William Stafford symposium meets with success
by Sara Balsom BA ’14
On Saturday, March 15, the William Stafford Centennial took up where it left off after the February 7 tribute to William Stafford at the Newmark Theatre. Despite a blitz of inclement weather that fell over Portland on the weekend of the 7th, the Newmark event was still attended by about 300 guests, and the rest of the symposium—rescheduled to March—survived mostly intact.
Scholar Fred Marchant was one of the speakers missed at the symposium but able to attend the Newmark celebration. Most bus lines were closed and roads were choked with snow, still several hundred people made it to the reading downtown. As Professor Jerry Harp later remarked, “There was a feeling that we were the intrepid few who couldn’t be stopped from coming to the reading. It was a convivial evening created by that sense that we had come out in defiance of the conditions [to join] in something together.”
Matthew Dickman introduced the poets Mary Szybist, Tony Hogland, and Li-Young Lee; and Kim Stafford moderated a dialogue between Hogland and Lee about Stafford’s poetry. In between these speakers, film and photographs of Stafford made the event a multimedia experience. One reel of footage showed Stafford speaking on a panel of poets, including Richard Eberhart and Anthony Hecht, about the relationship between poetry and politics. In the clip, Stafford expresses shock and dismay when one speaker remarks that “good poetry is not political.”
The rescheduled symposium, “You Must Revise Your Life: Stafford at 100, A Celebration and Reassessment,” took place on Saturday, March 15, and gathered together people who knew Stafford firsthand, archivists who knew him through his writing, and others who were introduced to him perhaps for the first time on Saturday. The day-long event was composed of several panels and a self-guided tour of the Stafford exhibits in Watzek Library and the Hoffman Gallery. Someone who had never encountered Stafford before could glean a sense of his person, ethics, writing habits, and character. This portrait of Stafford is one of a humble, talented, and hardworking teacher, poet and family man—someone dedicated to the craft of writing, to “concentric peace,” and to human connection.
Kimberly King BA ’75, a former student of Stafford’s, recalled the deep respect he showed to all his students, citing a comment he had left on one of her assignments: “I’m copying into my notes your comments on the first page.” King remarked, “He wanted to be able to go back to what I had written and reflect on it at length; what a deep level of respect that shows.”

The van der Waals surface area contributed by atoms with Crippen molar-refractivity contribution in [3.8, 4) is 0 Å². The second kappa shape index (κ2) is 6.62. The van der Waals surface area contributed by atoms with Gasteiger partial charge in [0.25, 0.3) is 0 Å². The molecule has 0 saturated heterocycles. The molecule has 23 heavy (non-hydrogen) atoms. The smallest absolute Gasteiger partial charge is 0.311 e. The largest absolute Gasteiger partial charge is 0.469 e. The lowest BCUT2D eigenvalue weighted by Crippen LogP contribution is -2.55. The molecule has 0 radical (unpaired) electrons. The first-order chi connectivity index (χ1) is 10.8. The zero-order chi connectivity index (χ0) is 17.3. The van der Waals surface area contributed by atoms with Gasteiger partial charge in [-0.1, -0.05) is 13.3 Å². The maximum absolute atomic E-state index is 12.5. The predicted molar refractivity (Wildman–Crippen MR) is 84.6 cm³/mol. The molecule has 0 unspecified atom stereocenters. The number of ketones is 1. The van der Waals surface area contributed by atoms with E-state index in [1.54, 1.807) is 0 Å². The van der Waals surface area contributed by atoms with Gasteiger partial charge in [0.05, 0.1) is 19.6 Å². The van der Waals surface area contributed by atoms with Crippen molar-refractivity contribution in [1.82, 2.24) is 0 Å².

Stafford practiced teaching with an egalitarian approach and unassuming consideration of his students’ ideas. He asked students to “master language by using it [and] not write just to please the teacher.”
Primus St. John, another former student, recalled the nature of Stafford’s responses to students: “When he was critical [of a student’s thought]—it was rare—he would say, ‘I’d never thought about that before. Maybe if you looked at it again another way you might see it a little differently, but I like your idea a lot.’”
From their recollections it seems that Stafford didn’t push writing and literature on his students, that he instead helped them “draw on [their] inner reserves,” to find the writing and the love for literature that they already possessed.
In Kim Stafford’s opening speech, he quoted Basho, saying “Don’t seek the old masters, seek what they sought.” The Stafford symposium was a day dedicated to seeking what William Stafford sought and a reminder that when we try to urgently seek somebody we can lose ourselves in a world of perceptions.
A well known anecdote was told during the first Q&A session about when someone at a reading had called out to Stafford, “I could have written that!” Stafford’s response was recounted by two audience members: “‘Yes, but you didn’t,’ is what he said,” the woman telling the story laughed. A man piped up from the front row, “Well, I heard it a little differently, what he said was, ‘But you could write your own.’” They quickly agreed he had said both things. It became clear from that moment that we had gathered together not just to sift through a life, asking who was he? But to draw on our inner reserves, to remember how he did what he did, the people with whom he made connections, and what he saw in others.
“I remember…” was said to be one of Stafford’s favorite writing prompts. He told students to think of something they had done but to write what they might have done. “You must revise your life,” he is famously quoted as saying. Revision and reimagining were both part of Saturday’s symposium, an event revised in its own way due to weather conditions and dedicated to imagining and reimagining Stafford.
The Stafford symposium was a time to remember someone and also to ask what it means to remember. At the end of the day, I wanted to know the man described by his son as “strewing beauty, curiosity, and connection,” the poet who relied on “concentric peace,” and the professor who asked his students to draw on their inner reserves. And I realized the best way to know Stafford would be to seek these things for myself.
“When we don’t know something, we are given the best chance to understand poetry. When we think we know everything, we are blind,” Kim Stafford quoted his father as saying.
I held this thought in my head as I left the symposium. I considered what I now knew of this man I had never met—the photographs, video clips, his voice resonating through the chapel from a recording. I can’t pretend to know him now. But I was given the chance, that day, to imagine who he might have been.
A version of this article originally appeared in Wordsworth, the English department newsletter.